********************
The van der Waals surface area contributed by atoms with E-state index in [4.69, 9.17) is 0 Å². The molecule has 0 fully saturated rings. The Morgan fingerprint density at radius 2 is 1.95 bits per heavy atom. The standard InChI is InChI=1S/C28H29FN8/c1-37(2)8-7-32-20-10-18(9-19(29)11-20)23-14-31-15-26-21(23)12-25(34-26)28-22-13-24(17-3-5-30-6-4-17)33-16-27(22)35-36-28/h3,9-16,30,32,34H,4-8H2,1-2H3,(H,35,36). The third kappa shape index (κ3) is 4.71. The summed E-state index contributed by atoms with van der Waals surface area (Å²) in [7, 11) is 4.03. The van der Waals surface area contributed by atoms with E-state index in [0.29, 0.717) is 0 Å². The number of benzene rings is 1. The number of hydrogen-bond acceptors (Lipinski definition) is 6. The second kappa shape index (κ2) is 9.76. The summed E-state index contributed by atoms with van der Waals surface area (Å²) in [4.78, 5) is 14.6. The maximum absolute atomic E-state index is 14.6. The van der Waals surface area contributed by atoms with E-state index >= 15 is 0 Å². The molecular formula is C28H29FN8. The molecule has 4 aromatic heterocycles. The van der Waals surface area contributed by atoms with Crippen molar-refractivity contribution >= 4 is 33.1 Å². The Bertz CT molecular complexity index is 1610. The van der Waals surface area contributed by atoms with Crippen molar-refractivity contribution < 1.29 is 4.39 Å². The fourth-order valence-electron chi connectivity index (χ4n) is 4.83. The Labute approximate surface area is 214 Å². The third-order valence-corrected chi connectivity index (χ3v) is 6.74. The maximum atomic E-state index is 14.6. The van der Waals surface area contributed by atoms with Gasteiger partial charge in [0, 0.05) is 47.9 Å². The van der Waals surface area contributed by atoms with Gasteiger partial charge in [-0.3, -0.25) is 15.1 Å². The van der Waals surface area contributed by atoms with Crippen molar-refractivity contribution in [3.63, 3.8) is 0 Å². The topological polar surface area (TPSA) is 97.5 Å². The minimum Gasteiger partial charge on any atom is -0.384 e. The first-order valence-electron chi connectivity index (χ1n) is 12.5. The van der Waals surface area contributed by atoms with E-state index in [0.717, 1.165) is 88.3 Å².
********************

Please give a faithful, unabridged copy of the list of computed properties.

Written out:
The van der Waals surface area contributed by atoms with E-state index in [4.69, 9.17) is 0 Å². The molecule has 0 fully saturated rings. The Morgan fingerprint density at radius 2 is 1.95 bits per heavy atom. The standard InChI is InChI=1S/C28H29FN8/c1-37(2)8-7-32-20-10-18(9-19(29)11-20)23-14-31-15-26-21(23)12-25(34-26)28-22-13-24(17-3-5-30-6-4-17)33-16-27(22)35-36-28/h3,9-16,30,32,34H,4-8H2,1-2H3,(H,35,36). The third kappa shape index (κ3) is 4.71. The summed E-state index contributed by atoms with van der Waals surface area (Å²) in [7, 11) is 4.03. The van der Waals surface area contributed by atoms with E-state index in [0.29, 0.717) is 0 Å². The number of benzene rings is 1. The number of hydrogen-bond acceptors (Lipinski definition) is 6. The second kappa shape index (κ2) is 9.76. The summed E-state index contributed by atoms with van der Waals surface area (Å²) in [4.78, 5) is 14.6. The maximum absolute atomic E-state index is 14.6. The van der Waals surface area contributed by atoms with E-state index >= 15 is 0 Å². The molecular formula is C28H29FN8. The molecule has 4 aromatic heterocycles. The van der Waals surface area contributed by atoms with Crippen molar-refractivity contribution >= 4 is 33.1 Å². The Bertz CT molecular complexity index is 1610. The van der Waals surface area contributed by atoms with Crippen molar-refractivity contribution < 1.29 is 4.39 Å². The fourth-order valence-electron chi connectivity index (χ4n) is 4.83. The Labute approximate surface area is 214 Å². The third-order valence-corrected chi connectivity index (χ3v) is 6.74. The maximum atomic E-state index is 14.6. The van der Waals surface area contributed by atoms with Gasteiger partial charge in [0, 0.05) is 47.9 Å². The van der Waals surface area contributed by atoms with Gasteiger partial charge in [-0.3, -0.25) is 15.1 Å². The van der Waals surface area contributed by atoms with Crippen molar-refractivity contribution in [3.63, 3.8) is 0 Å². The topological polar surface area (TPSA) is 97.5 Å². The minimum Gasteiger partial charge on any atom is -0.384 e. The first-order valence-electron chi connectivity index (χ1n) is 12.5. The van der Waals surface area contributed by atoms with E-state index in [0.717, 1.165) is 88.3 Å².